Obviously, the interior cam will be popular with YouTubers and TikTokers who like to do car karaoke, so that’s another use for the system that I wasn’t previously aware of.
For live viewing, the device has a custom phone app that gives you live streaming via Wi-Fi and the ability to view the streams as picture-in-picture. I found the app to be useful but too distracting to have running on the dash. I also found it dropped the connection to the camera a few times, but that could be my phone. The app doesn’t record the videos but can be used to download and share videos from the dashcam base. The recordings are stored on the camera itself, as separate videos on the internal TF card for viewing or copying to your PC via a TF card reader.
. . . and Action!
Using the system is really easy: the device powers on and starts recording as soon as you turn the car on and stops gracefully when you turn it off. It chimes and verbally states it’s recording and mentions the quality. The videos are recorded in one-minute chunks to ensure that they are not corrupted during the booting up and down process. This makes reviewing them a little difficult, as it records MANY clips, but if you use the Movies and TV viewer on Windows, you can forward to the next video easily.
Installation is not a trivial exercise, if I’m to be honest. Sticking the cameras on the windows of the car is relatively straightforward. As the permanent 3M adhesive pads on the devices are so strong and permanent, Viofo cleverly supplied transparent stickers to help reposition the cameras if you get the placement slightly wrong. Apply the stickers to the window, then apply the heavy-duty 3M sticky pad to the sticker. If you get the placement slightly wrong (which you almost certainly will, as it’s awkward) you can peel back the sticker and replace it without problem.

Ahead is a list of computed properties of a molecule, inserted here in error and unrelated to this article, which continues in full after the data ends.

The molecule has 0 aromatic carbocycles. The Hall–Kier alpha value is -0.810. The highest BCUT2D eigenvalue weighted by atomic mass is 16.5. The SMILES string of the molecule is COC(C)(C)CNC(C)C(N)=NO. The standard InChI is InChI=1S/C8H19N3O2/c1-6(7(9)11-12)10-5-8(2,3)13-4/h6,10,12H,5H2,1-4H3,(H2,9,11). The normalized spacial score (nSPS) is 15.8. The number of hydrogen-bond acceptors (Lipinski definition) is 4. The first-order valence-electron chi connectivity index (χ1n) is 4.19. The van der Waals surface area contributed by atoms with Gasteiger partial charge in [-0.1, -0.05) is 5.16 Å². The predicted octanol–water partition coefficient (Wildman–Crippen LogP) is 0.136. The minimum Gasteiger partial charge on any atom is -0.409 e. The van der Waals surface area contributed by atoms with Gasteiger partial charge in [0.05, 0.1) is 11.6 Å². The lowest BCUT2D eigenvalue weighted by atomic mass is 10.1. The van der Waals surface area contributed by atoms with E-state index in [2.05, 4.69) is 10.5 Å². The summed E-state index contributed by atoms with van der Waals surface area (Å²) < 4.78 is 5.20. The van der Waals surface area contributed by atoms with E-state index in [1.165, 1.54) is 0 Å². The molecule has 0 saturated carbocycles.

As with most dashcams, you have to power the unit from the cigarette lighter/accessory power socket, and the wiring has to trail from that under your dash, up one of the window posts and across the top of the windshield. Running a cable from the front of the car to the rear camera is even more of a challenge. Getting the cable tucked away so that it doesn’t interfere with entry and exit and any of the car’s systems is a bit of a pickle but not impossible.
In summary, despite the general concentration on specs, etc., where dashcams and action cams are concerned, I think the thing that really makes the difference is, as it always is with any camera, the optics. You can have the most impressive specification sensor in the world, but put a crappy lens on it, and you get rubbish pictures. Clearly, the output here is anything but rubbish and is quite stunning.
The Viofo A139 Pro Dashcam is an excellent premium dashcam, solidly built and with great quality captures. I think the front lens is a bit too wide if anything, as there’s a small amount of vignetting, but it’s a security device, so coverage is everything. It grabs in everything in what looks to be about 45 degrees.
Overall, I really enjoyed using it, and it did the job beautifully and without any assistance from me. If you’d like to purchase your own, the retail price is $399.99. It’s also available in a two-channel pack with either the rear or the interior camera and a standalone version at $329.99 and $259.99, respectively.